First off, let me confess right here that I have read one and only one Stephen King book: On Writing: A Memoir of the Craft. I know. I could promise you that I will change my ways, and pick up Carrie or maybe the epic, The Stand. But I’m not about to make a promise I know I won’t keep. Time is short and my TBR is a leaning tower that grows taller by the day.

While it’s been a while since I read On Writing for a grad school class, one scene from King’s craft memoir sticks out in my mind. It features a young King up after the rest of his family is asleep in their trailer, using a washing machine as a writing desk. I can picture him hunkered over it, writing his horror-inducing, future-bestselling heart out.

Now that scene stands as a sort of gritty yet romantic image of the aspiring novelist who will stop at nothing to write–everyday–no matter what.

And, it’s an image that can serve us writers well–and ill.

Because, hear me out, there’s more to writing than the writing part. Novelist Lauren Groff put it better than I could on Twitter several days ago, and she went on to explain herself in a thread. But the initial tweet rang true for me, and maybe it will for you, too:

I don’t know who needs to hear this today (I do), but the vast majority of the time one spends writing a book isn’t spent in writing the book, but rather reading, dreaming, running, walking, experimenting, restarting, writing things that gradually bring you closer to the book.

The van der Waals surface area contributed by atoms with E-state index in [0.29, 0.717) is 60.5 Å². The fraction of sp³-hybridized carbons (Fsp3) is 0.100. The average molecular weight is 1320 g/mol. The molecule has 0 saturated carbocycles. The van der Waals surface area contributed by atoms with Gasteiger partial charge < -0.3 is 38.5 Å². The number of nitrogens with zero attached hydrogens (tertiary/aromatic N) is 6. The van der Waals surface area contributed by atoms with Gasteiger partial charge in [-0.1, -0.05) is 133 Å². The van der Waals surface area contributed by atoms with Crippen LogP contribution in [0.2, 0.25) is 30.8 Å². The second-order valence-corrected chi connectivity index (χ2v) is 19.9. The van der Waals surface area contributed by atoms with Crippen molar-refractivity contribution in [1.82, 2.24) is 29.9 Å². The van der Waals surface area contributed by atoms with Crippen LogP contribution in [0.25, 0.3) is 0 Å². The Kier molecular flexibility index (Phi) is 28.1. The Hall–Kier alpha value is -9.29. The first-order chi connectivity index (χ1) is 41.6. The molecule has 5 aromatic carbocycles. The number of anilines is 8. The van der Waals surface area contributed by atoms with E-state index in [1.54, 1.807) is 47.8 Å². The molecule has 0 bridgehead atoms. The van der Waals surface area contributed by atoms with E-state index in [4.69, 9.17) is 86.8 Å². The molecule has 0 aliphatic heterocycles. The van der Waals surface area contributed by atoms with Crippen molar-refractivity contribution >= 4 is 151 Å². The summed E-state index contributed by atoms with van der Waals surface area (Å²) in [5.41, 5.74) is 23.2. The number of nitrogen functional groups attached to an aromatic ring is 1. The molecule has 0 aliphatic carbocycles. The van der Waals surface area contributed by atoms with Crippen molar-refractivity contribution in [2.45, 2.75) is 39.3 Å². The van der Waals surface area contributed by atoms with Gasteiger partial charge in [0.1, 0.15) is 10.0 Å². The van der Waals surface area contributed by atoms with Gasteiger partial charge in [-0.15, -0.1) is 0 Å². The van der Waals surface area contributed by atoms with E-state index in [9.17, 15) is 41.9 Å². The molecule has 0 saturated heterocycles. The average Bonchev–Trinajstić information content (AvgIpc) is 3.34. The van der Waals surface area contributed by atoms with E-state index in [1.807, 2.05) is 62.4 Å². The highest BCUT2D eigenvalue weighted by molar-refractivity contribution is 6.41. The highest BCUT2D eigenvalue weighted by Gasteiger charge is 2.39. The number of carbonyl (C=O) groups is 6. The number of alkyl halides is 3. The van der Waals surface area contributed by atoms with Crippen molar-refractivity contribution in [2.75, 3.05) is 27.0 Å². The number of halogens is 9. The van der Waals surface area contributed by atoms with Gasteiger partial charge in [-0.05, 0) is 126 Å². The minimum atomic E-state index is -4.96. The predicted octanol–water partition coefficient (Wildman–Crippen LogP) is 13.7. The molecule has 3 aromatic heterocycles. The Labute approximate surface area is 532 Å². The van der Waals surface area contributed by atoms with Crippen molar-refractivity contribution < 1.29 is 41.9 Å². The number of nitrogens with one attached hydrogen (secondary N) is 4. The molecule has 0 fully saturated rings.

Lauren Groff via Twitter

Something like 3.5 thousand retweets of Groff’s tweet later, and let’s assume quite a few writers needed to hear those words.

Boiled down: a lot of writing a book isn’t. It’s researching, reading a ton, writing around it, writing “off the book,” as they say–even if there’s no book yet.

And I’m going to venture: a lot of writing a book is about living with the idea of the book for a little while.

I was writing in the spring, even as my pandemic-anxiety shifted into gear (and sometimes overdrive). I wasn’t writing the book, but I was writing short reflections here at the blog that–from a distance–I can see thematically inform my book. I was reading–a lot–and connecting with writers I admire through interviews and reviews. I participated in a couple writing workshops, and even wrote a little “poetry” (note the quotes). (If you’re really paying close attention, my little guy’s buckteeth haven’t been fixed yet. “Soon and very soon,” as the hymn goes.)